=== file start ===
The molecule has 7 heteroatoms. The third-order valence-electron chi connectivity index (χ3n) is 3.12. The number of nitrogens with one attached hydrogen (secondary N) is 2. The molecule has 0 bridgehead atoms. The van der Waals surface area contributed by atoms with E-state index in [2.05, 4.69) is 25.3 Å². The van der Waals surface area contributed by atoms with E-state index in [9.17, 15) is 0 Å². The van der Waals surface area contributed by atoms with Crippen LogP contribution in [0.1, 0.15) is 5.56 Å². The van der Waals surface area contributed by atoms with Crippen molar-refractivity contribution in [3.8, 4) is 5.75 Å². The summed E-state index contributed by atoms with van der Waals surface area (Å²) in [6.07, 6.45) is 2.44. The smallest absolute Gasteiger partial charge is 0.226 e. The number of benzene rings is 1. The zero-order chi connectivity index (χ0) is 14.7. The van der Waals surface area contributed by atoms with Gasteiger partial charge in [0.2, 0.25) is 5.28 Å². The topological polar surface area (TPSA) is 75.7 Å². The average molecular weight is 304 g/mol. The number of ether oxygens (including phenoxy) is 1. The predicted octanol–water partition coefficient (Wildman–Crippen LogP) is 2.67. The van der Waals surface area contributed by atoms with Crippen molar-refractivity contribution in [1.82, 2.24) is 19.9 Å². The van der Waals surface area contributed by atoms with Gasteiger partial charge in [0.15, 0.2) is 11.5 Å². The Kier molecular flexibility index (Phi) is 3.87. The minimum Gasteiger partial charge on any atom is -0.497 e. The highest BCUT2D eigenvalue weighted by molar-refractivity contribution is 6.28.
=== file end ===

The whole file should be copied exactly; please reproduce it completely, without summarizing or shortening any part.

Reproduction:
The molecule has 7 heteroatoms. The third-order valence-electron chi connectivity index (χ3n) is 3.12. The number of nitrogens with one attached hydrogen (secondary N) is 2. The molecule has 0 bridgehead atoms. The van der Waals surface area contributed by atoms with E-state index in [2.05, 4.69) is 25.3 Å². The van der Waals surface area contributed by atoms with E-state index in [9.17, 15) is 0 Å². The van der Waals surface area contributed by atoms with Crippen LogP contribution in [0.1, 0.15) is 5.56 Å². The van der Waals surface area contributed by atoms with Crippen molar-refractivity contribution in [3.8, 4) is 5.75 Å². The summed E-state index contributed by atoms with van der Waals surface area (Å²) in [6.07, 6.45) is 2.44. The smallest absolute Gasteiger partial charge is 0.226 e. The number of benzene rings is 1. The zero-order chi connectivity index (χ0) is 14.7. The van der Waals surface area contributed by atoms with Gasteiger partial charge in [0.2, 0.25) is 5.28 Å². The topological polar surface area (TPSA) is 75.7 Å². The average molecular weight is 304 g/mol. The number of ether oxygens (including phenoxy) is 1. The predicted octanol–water partition coefficient (Wildman–Crippen LogP) is 2.67. The van der Waals surface area contributed by atoms with Crippen molar-refractivity contribution in [1.82, 2.24) is 19.9 Å². The van der Waals surface area contributed by atoms with Gasteiger partial charge in [0.15, 0.2) is 11.5 Å². The Kier molecular flexibility index (Phi) is 3.87. The minimum Gasteiger partial charge on any atom is -0.497 e. The highest BCUT2D eigenvalue weighted by molar-refractivity contribution is 6.28.